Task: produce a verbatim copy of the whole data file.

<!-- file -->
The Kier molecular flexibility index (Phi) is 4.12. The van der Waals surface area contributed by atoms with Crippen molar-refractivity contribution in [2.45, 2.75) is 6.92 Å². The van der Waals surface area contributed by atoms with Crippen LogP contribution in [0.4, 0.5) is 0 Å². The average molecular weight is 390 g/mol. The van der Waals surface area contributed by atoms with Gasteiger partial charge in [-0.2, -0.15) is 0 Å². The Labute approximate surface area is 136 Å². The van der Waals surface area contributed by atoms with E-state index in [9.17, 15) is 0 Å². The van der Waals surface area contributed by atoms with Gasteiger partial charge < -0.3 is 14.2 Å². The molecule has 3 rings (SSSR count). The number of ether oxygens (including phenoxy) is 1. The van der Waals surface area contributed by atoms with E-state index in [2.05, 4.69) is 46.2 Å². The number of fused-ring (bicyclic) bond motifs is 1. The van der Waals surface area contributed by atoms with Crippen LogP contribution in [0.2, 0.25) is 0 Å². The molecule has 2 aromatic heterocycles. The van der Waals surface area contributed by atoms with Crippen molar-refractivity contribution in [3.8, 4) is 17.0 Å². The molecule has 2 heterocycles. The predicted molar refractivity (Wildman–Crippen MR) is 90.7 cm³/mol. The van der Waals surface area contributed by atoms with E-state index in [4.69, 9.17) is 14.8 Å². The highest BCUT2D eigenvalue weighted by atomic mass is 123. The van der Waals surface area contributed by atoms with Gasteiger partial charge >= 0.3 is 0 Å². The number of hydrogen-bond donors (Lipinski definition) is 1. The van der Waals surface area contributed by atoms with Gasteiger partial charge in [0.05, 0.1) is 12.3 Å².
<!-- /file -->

The Kier molecular flexibility index (Phi) is 4.12. The van der Waals surface area contributed by atoms with Crippen molar-refractivity contribution in [2.45, 2.75) is 6.92 Å². The van der Waals surface area contributed by atoms with Crippen LogP contribution in [0.4, 0.5) is 0 Å². The average molecular weight is 390 g/mol. The van der Waals surface area contributed by atoms with Gasteiger partial charge in [-0.2, -0.15) is 0 Å². The Labute approximate surface area is 136 Å². The van der Waals surface area contributed by atoms with E-state index in [9.17, 15) is 0 Å². The van der Waals surface area contributed by atoms with Gasteiger partial charge < -0.3 is 14.2 Å². The molecule has 3 rings (SSSR count). The number of ether oxygens (including phenoxy) is 1. The van der Waals surface area contributed by atoms with E-state index in [2.05, 4.69) is 46.2 Å². The number of fused-ring (bicyclic) bond motifs is 1. The van der Waals surface area contributed by atoms with Crippen LogP contribution in [0.2, 0.25) is 0 Å². The molecule has 2 aromatic heterocycles. The van der Waals surface area contributed by atoms with Crippen molar-refractivity contribution in [3.8, 4) is 17.0 Å². The molecule has 2 heterocycles. The predicted molar refractivity (Wildman–Crippen MR) is 90.7 cm³/mol. The van der Waals surface area contributed by atoms with E-state index in [4.69, 9.17) is 14.8 Å². The highest BCUT2D eigenvalue weighted by atomic mass is 123. The van der Waals surface area contributed by atoms with Gasteiger partial charge >= 0.3 is 0 Å². The number of hydrogen-bond donors (Lipinski definition) is 1. The van der Waals surface area contributed by atoms with Gasteiger partial charge in [0.05, 0.1) is 12.3 Å².